Stanford hit with class action lawsuit over state law, not HIPAA
It's not only federal HIPAA privacy and security violations that may end up costing industry groups a pretty penny. There's also state privacy laws to heed.
Case in point: Stanford Medicine, which as a group has already reported five big HIPAA breaches in the last three years, together with its business associate may now be required to hand over a $4.1 million class action settlement after violating California's medical privacy law.
The settlement, which was given approval last week by Los Angeles County Superior Court Judge Elihu Berle, stems from a 2010 incident when Stanford Hospital and Clinics notified nearly 20,000 of its patients that their protected health information had been wrongfully posted to a student website. The information, which included medical diagnoses and patient names, stayed posted on the public website for almost one year.
[See also: Group slapped with $6.8M HIPAA fine.]
One of those patients, Shana Springer, filed a $20 million class action lawsuit against Stanford and its partly-responsible business associate Multi-Specialty Collection Services back in September 2011 for violating California's Confidentiality of Medical Information Act.
According to SHC officials, the vendor will be paying the lion's share of the settlement, more $3.3 million of the total $4.1 million. SHC will pay $500,000 for a vendor education fund and is also covering some $250,000 in settlement administrative costs.
"It should be no surprise that when patients are treated at Stanford's facilities, they expect that their private medical information will be kept confidential and will not be disclosed to anyone without their authorization," read the original complaint. "Indeed, California law requires that medical providers maintain their patients' medical information confidential and prohibits the disclosure of such information without the patient's written authorization."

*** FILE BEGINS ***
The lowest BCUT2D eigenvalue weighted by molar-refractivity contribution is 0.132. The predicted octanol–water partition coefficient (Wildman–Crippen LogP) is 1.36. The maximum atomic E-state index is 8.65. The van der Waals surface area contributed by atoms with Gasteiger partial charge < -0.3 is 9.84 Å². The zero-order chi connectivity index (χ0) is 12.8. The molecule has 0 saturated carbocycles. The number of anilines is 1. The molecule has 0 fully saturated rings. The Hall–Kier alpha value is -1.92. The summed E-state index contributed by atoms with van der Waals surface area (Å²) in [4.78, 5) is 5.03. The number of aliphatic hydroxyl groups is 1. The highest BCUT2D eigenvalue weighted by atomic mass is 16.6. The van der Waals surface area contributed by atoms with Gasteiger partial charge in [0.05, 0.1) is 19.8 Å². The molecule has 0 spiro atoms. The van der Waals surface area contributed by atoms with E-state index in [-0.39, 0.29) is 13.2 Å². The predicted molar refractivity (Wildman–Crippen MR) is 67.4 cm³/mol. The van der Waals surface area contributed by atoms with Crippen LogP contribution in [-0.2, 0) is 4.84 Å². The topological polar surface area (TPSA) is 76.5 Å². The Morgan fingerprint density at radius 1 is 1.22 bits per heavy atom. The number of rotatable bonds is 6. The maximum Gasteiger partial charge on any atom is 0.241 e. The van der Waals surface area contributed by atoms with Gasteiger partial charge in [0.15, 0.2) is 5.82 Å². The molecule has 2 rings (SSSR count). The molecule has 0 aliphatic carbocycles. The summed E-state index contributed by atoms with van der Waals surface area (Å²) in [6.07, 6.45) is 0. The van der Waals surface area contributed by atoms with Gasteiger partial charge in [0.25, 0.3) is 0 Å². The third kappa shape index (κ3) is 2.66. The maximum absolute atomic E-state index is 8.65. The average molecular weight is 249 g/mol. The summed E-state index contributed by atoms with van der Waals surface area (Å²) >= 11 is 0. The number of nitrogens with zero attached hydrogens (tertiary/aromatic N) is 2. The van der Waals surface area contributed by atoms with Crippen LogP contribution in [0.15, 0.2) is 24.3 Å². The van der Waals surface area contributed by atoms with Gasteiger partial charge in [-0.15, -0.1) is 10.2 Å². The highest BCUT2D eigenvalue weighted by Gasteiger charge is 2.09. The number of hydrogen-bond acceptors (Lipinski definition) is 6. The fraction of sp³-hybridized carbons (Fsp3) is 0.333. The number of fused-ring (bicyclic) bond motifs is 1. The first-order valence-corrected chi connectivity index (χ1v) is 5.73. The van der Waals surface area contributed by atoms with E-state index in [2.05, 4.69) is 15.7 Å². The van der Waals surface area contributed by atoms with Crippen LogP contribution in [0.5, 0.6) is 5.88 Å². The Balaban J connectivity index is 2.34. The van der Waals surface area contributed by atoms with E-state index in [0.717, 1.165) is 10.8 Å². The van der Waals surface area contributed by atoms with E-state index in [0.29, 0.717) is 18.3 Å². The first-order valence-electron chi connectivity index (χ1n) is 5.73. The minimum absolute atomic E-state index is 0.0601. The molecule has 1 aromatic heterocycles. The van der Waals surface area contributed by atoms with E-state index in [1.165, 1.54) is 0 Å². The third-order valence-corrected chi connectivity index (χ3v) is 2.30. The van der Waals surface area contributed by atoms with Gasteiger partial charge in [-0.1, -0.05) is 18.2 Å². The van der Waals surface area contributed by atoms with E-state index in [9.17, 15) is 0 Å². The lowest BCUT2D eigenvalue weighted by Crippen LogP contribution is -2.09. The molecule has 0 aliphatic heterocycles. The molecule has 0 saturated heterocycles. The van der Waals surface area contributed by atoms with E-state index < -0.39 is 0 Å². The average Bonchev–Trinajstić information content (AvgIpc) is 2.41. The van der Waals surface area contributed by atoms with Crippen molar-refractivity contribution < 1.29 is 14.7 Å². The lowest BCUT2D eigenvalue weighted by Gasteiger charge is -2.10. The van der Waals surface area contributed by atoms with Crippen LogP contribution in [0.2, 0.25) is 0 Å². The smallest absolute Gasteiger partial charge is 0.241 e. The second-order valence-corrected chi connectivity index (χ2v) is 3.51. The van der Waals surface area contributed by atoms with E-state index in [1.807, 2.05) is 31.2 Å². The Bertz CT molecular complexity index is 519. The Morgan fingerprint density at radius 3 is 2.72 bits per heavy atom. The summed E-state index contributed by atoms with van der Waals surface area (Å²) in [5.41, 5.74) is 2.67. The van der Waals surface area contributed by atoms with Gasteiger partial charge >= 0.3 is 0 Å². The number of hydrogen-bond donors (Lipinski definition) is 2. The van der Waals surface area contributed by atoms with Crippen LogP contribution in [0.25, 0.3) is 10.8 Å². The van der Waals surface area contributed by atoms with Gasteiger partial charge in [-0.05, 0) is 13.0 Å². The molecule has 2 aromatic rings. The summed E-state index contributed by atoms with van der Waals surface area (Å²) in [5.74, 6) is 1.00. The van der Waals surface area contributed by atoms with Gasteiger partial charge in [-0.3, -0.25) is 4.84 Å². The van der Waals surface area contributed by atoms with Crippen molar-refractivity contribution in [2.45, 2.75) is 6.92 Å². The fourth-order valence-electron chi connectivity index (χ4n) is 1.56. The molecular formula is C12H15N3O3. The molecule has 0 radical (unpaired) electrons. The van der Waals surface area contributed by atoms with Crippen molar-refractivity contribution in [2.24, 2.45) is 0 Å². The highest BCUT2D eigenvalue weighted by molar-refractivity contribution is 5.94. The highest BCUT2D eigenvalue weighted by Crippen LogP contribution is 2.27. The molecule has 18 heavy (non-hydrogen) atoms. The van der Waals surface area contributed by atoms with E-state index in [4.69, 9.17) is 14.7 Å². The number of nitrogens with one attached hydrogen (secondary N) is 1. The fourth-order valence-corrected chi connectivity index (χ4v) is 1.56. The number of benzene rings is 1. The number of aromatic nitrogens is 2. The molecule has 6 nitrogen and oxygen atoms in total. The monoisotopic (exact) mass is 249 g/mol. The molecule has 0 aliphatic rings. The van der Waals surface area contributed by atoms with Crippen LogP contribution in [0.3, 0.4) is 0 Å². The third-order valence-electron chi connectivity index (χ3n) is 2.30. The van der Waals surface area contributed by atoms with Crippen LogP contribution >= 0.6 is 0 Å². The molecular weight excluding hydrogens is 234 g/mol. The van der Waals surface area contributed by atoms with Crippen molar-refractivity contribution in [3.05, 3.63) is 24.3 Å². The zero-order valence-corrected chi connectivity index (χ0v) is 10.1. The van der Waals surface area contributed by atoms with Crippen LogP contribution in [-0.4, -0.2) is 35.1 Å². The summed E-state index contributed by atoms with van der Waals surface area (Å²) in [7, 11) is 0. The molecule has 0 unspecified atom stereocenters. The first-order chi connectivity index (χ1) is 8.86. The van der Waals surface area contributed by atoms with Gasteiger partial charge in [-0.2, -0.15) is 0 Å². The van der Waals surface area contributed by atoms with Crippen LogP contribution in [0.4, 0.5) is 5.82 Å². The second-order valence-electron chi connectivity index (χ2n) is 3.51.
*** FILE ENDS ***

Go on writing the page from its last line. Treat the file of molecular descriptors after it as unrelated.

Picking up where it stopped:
When Stanford Hospital and Clinics notified patients, it claimed it had sent Multi-Specialty Collections services encrypted patient information for "permissible business purposes," making the company "responsible by law and contract for protecting all patient information provided to it for its services."
"Our contractors are explicitly required to commit to strong safeguards to protect the confidentiality of our patients' information," said then Chief Privacy Officer Diana Meyer, in a September 2011 press release. "We have worked extremely hard to identify all the parties responsible. No hospital staff member was involved in posting the file to the website. We will continue to take aggressive action to hold all responsible parties accountable."
However, this was far from Stanford Medicine's -- which comprises Stanford Hospital and Clinics, Lucile Packard Children's Hospital and Stanford School of Medicine -- first medical privacy offense. On the contrary.
Since 2010, they have reported five large HIPAA breaches, compromising the protected health information of more than 92,000 patients.
Four of the breaches involved the theft of unencrypted company laptops.
To date, nearly 30 million individuals have had their PHI compromised in a HIPAA privacy or security breach, according to data from the Department of Health and Human Services.
Theft currently accounts for the lion’s share of HIPAA privacy and security breaches, as HHS' Office for Civil Rights Deputy Director for health information privacy Susan McAndrew pointed out at HIMSS14, representing some 48 percent of all breaches reported.
[See also: Stanford reports fifth big HIPAA breach.]
"Pay attention to encryption," said McAndrew, particularly for any devices that can leave the office. "We're interested in protecting the data. You may be interested in protecting the property. We want to turn this into property losses as opposed to data losses."
HIPAA-covered entities and, now, business associates, have handed over some $18.6 million to settle alleged federal HIPAA violations, with $3.7 million of that just from last year. And this isn't counting the state and private legal settlements.